At first we check if there is one more Entry at the same bucket by (next = e.next) == null and if there is no then we move inside to while loop. In this while loop we iterate backing array(called table) untill current index becomes equal to length or new Entry at index++ is found. If new Entry at new bucket is found this while loop breaks due to condition - (next = t[index++]) == null.

To know java collections profoundly and be confidently please read my tutorials

True person is moral, false is right!

posted 2 years ago

In a worst case scenario, that is about right. We know to traverse the table, you need to hit every bucket, so the traversal will be at minimum 50. In the worst case, all Entries will be in the same bucket, so after the first one in the bucket is touched by the bucket-traversal, you would have 19 additional operations, and you would get 50+19. In the best case scenario (well dispersed hashcodes) each of the 20 elements would be in its own bucket, and the traversal would be 50+0 additional traversal operations.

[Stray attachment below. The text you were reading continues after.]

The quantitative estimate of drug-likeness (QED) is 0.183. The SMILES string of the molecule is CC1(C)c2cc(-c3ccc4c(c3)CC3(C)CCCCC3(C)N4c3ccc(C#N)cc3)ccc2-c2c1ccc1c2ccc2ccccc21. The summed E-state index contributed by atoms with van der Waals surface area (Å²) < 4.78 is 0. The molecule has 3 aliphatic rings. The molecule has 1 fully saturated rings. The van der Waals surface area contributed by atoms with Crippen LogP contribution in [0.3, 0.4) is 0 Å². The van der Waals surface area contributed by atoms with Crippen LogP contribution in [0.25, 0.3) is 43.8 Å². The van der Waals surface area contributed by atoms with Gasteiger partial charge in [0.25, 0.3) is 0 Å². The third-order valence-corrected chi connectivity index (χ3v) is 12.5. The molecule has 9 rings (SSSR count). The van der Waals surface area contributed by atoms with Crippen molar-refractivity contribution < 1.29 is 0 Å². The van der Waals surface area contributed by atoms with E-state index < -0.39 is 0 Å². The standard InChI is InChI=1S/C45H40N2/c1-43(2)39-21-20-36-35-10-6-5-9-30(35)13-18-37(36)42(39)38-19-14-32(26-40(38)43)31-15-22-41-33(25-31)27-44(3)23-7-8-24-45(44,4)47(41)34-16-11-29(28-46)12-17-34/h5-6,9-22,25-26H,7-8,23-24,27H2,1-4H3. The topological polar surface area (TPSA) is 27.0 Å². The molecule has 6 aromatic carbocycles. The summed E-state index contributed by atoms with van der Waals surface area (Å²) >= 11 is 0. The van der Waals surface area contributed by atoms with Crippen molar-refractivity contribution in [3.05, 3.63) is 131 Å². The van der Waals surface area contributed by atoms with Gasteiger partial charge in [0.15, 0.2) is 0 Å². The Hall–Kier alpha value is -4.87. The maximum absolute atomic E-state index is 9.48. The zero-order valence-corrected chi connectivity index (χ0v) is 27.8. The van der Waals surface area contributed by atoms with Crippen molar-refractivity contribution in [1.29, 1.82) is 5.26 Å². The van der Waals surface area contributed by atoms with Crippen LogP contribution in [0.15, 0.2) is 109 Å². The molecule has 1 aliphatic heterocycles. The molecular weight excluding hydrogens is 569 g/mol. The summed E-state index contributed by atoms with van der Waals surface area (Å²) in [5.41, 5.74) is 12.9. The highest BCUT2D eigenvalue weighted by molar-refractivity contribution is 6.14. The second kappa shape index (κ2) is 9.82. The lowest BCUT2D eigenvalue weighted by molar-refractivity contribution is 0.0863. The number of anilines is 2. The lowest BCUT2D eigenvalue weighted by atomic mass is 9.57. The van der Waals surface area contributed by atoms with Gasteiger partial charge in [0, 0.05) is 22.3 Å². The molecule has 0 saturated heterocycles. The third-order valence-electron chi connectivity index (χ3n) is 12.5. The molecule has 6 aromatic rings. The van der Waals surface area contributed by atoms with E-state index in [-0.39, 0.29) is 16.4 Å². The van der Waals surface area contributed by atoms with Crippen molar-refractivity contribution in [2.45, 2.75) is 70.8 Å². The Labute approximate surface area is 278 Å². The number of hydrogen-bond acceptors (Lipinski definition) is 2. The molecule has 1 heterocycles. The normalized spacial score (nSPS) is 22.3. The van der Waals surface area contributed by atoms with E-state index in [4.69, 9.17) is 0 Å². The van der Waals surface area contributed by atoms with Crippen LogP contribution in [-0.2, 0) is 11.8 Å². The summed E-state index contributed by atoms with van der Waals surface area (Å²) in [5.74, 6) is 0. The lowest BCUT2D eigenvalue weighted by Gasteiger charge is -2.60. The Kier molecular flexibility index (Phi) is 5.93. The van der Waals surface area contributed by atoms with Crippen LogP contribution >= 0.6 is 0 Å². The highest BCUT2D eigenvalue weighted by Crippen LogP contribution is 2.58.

- 2

saurabh kuma wrote:In HashMap if we have say 50 buckets(which is capacity) and 20 elements linked to this buckets, then traversal time will be 50+20 ?

In a worst case scenario, that is about right. We know to traverse the table, you need to hit every bucket, so the traversal will be at minimum 50. In the worst case, all Entries will be in the same bucket, so after the first one in the bucket is touched by the bucket-traversal, you would have 19 additional operations, and you would get 50+19. In the best case scenario (well dispersed hashcodes) each of the 20 elements would be in its own bucket, and the traversal would be 50+0 additional traversal operations.

Steve